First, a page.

The Mind Parasites may be purchased from Amazon or other booksellers.

How’s your reading? Where do you stand on your own reading challenges for the year? I have been running behind; I’ve finished fifteen of fifty books for the year. There’s still time to catch up! Let me know how it’s going. Thanks for reading!

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TGRRL: The Catcher in the Rye, by J.D. Salinger

When I was in high school—which feels like a very long time ago now, but really is just over twenty years ago—there were books that it was expected one would read before graduation. Certain classics are just part of the junior high and high school experience, in much the same way that the Newberry award winners are a part of the elementary school experience—here in America, at least. Romeo and Juliet, The Great Gatsby, Lord of the Flies, Fahrenheit 451… I read many of these, some of which will appear on this list before it’s over. (After all, they’re classics for a reason, right?) There’s one, however, that I managed to miss completely: 1951’s The Catcher in the Rye, by J.D. Salinger.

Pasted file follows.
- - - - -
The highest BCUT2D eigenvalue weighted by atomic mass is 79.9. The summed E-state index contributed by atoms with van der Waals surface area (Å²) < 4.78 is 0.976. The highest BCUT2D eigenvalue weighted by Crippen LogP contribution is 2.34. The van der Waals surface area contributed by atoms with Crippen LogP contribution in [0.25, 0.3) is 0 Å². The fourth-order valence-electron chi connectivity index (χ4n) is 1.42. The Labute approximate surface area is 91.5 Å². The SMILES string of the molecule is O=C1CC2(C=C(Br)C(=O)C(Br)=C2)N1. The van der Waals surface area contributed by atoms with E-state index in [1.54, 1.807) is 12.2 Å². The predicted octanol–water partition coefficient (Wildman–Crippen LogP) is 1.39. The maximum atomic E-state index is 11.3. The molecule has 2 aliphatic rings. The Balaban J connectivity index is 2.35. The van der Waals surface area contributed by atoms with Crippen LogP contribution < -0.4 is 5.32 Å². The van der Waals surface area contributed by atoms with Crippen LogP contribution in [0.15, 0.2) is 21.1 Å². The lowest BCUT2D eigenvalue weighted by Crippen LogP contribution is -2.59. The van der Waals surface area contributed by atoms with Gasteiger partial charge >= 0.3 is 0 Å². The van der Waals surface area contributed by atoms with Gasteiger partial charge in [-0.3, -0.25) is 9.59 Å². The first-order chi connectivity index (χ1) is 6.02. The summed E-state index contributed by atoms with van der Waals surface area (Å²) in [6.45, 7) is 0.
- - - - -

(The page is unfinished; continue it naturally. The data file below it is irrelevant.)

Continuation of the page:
Rye_catcher

First Edition cover.  By Source, Fair use, https://en.wikipedia.org/w/index.php?curid=1709640